In my series of three articles regarding the legal challenges posed by the UK´s Legal Services Act, I refer to the differences between the traditional law firm business model and the innovative or alternative business model. However, I do not mention the concepts that have arisen to define them. Each one of these business models represents a distinct way of providing legal services and they are known as BigLaw and NewLaw, respectively.
In George Beaton´s words, an Australian consultant and futurologist, BigLaw and NewLaw do not refer to the size of the firms or when they were founded. With a clear focus on technology and innovation, NewLaw seeks to better respond to client´s needs and to deliver disruptive legal services. Nevertheless, experts differ in their definitions of these terms. On the one hand, Beaton describes NewLaw as the antithesis of BigLaw. On the other hand, Jordan Furlong, another important Canadian consultant and futurologist, adopts a wider definition of New Law that encompasses not just law firm models, but also other combinations and technologies that transform the way of delivering legal services and are focused on creating customer value. In this regard, Furlong describes NewLaw as “any model, process, or tool that represents a significantly different approach to the creation or provision of legal services than what the legal profession traditionally has employed.”
Regarding BigLaw firms, the truth is that some of them are well aware of this irreversible changes and do not want to be left behind. Hence, they are making adjustments to improve their productivity and efficiency. Allen & Overy is a case in point. The firm has launched Peerpoint and has released its own report regarding the future of the legal services market. Other examples include DLA Piper –shareholder of Riverview Law– and Berwin Leighton Paisner –which launched Lawyers on Demand–.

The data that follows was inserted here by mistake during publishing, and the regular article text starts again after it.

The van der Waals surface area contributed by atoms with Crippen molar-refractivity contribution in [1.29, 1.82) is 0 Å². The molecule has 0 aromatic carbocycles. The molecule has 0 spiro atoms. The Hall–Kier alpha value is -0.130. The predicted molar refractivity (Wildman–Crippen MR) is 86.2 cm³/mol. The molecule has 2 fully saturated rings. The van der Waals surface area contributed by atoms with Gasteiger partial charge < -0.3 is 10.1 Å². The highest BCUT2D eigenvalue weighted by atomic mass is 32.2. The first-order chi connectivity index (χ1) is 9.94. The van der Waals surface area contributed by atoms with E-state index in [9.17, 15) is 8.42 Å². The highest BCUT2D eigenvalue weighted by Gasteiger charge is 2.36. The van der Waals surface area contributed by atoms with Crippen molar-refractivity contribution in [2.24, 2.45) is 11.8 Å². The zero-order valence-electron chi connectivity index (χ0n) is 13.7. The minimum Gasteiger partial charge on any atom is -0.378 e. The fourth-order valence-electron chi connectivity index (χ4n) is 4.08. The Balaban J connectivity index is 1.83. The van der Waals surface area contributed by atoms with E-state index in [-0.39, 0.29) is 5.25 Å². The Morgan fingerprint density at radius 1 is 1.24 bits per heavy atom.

However, the truth is that changes are just taking off and only time will tell if BigLaw firms are capable of adapting to the new environment. In this respect, the outbreak of technology is going to be exponential. In addition, to this day, licences to become an ABS are granted in the United Kingdom and Australia, and Canada will come next. The US will follow sooner or later, and then the world’s largest legal market will change forever.
On the other hand, clients themselves are the greatest threat for BigLaw firms because they are becoming increasingly aware of the limitations of this model and many of them already know and/or work with more innovative firms. In addition, in many cases clients are insourcing or increasing their law departments –since lawyers will thus have first-hand knowledge of the business and can anticipate potential legal conflicts– and therefore reducing reliance on law firms. For instance, in the United Kingdom, the number of in-house lawyers has doubled over the past decade.
Another issue that I wanted to address is that many top tier law firms seem to believe that they are not going to be drastically affected by these changes because they provide high-end or “bet-the-company” services. In this regard, we generally tend to consider that technological devolopments have a critical impact mainly on more standardised services or commodities. However, the truth is that the borderline between these two types of services is not that clear. Thus, the work of top tier law firms is not exclusively limited to critical services. On the one hand, commodities can result instrumental in a case –specially in the legal realm–, and, on the other hand, in many cases specialized work requires the execution of non-strategic tasks.
Accordingly, the underlying idea behind the NewLaw model is the need to enhance efficiency in legal service delivery, in such a way that each task should be performed by the best suited person (or machine or robot) with the right skills and abilities to deliver the best outcome. Hence, the advent of technology and the development of multidisciplinary teams and horizontal structures will lead to a more efficient delivery of legal services. Moreover, with the help of technology, firms and clients will have to be integrated to remove the remaining barriers regarding communication and information exchange. This will enhance the quality of service delivery and foresee –and therefore avoid–potential conflicts by means of a better understanding of the client´s business.
Do you think BigLaw firms will adapt to the changing environment?